3. Not changing the color of visited links
    4. Non-scannable text
    5. Fixed font size
    6. Page titles with low search engine visibility
    7. Anything that looks like an advertisement
    8. Violating design conventions
    9. Opening new browser windows
    10. Not answering users' questions

Over the past year of reviewing college and university websites, here are the 5 mistakes that stand out the most.

  • Search... Subjectively, this seems a bit better than a year or two ago,  but not nearly as strong as it should be. Test your site for terms like "scholarships" and popular academic programs and then decide if you'd be satisified with the results if you were a potential new student making a first visit. More often than not, you'd fail this test.
  • PDF files... It still amazes me how many print versions of alumni magazines and annual reports are placed online as PDF files in the expectation that people will actually read them in that format, switching back and forth in page size so that sometimes a entire photo is visible and sometimes the print is large enough to read. The good news? Online print viewbooks as PDFs are disappearing.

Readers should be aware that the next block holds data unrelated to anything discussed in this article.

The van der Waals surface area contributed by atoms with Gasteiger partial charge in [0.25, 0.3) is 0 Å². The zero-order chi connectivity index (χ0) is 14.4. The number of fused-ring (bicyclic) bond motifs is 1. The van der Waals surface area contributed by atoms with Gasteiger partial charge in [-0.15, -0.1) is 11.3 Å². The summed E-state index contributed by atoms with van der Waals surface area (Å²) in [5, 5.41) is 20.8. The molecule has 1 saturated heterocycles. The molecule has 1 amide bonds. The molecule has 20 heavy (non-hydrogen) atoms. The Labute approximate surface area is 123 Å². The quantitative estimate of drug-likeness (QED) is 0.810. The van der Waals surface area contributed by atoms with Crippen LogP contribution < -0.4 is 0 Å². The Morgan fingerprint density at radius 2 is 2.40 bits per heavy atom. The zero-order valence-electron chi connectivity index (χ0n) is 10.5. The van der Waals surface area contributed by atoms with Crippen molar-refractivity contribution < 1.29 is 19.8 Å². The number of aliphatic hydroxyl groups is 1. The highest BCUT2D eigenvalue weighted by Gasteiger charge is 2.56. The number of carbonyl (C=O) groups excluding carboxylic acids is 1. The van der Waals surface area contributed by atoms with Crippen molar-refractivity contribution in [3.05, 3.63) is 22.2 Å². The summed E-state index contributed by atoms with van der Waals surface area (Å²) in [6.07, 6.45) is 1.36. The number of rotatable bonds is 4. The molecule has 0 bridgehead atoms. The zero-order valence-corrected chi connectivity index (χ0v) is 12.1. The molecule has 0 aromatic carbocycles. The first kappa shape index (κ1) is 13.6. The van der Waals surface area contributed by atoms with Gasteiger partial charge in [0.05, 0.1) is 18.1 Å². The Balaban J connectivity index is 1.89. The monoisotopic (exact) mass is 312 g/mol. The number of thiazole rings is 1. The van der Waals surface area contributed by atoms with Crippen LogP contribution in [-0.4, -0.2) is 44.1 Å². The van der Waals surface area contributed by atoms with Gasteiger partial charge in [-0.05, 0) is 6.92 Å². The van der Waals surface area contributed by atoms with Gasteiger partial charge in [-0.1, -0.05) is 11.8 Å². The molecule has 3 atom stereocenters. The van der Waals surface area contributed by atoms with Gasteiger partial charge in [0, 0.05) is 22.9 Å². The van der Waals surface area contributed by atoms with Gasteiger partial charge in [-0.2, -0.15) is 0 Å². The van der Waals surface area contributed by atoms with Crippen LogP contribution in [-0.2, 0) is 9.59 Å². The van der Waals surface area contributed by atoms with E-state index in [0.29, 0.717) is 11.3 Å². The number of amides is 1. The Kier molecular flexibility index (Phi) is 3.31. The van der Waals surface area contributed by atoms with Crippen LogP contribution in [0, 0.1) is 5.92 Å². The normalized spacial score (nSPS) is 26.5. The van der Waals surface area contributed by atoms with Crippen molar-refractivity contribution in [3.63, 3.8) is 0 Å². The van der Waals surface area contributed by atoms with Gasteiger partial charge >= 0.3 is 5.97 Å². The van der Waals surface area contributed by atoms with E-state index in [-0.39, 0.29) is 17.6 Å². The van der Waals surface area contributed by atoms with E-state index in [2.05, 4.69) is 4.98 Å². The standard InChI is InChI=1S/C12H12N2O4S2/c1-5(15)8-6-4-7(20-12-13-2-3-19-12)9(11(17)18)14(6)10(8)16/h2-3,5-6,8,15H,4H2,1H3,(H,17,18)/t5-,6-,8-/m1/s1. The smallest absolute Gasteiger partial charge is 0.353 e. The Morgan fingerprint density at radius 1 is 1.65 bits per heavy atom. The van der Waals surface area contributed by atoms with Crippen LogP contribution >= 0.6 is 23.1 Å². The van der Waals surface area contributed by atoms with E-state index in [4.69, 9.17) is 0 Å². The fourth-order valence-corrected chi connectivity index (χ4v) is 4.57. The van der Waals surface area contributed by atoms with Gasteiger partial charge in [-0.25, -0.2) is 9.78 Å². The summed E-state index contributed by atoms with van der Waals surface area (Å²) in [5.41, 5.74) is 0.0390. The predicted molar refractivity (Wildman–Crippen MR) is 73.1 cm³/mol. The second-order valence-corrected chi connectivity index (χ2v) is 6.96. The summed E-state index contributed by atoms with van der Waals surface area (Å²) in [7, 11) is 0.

• Non-scannable text... Most web page still can't pass the 5-second rule: can a visitor to the page connect with the major content heading and subheads in just a few seconds or do you force people to read a dense block of text to find out what's on the page? Welcome messages, press releases, and academic program descriptions are likely culprits in this area. Every page on your website should have bullet points and subheads that make it easy to scan the content.
  • Fixed font size... Many websites today give people the chance to adjust the font size on the pages. Plan to add this feature soon. Remember the rule: "Don't make people squint" to read your text. Don't guess the right size. Let your visitors adjust.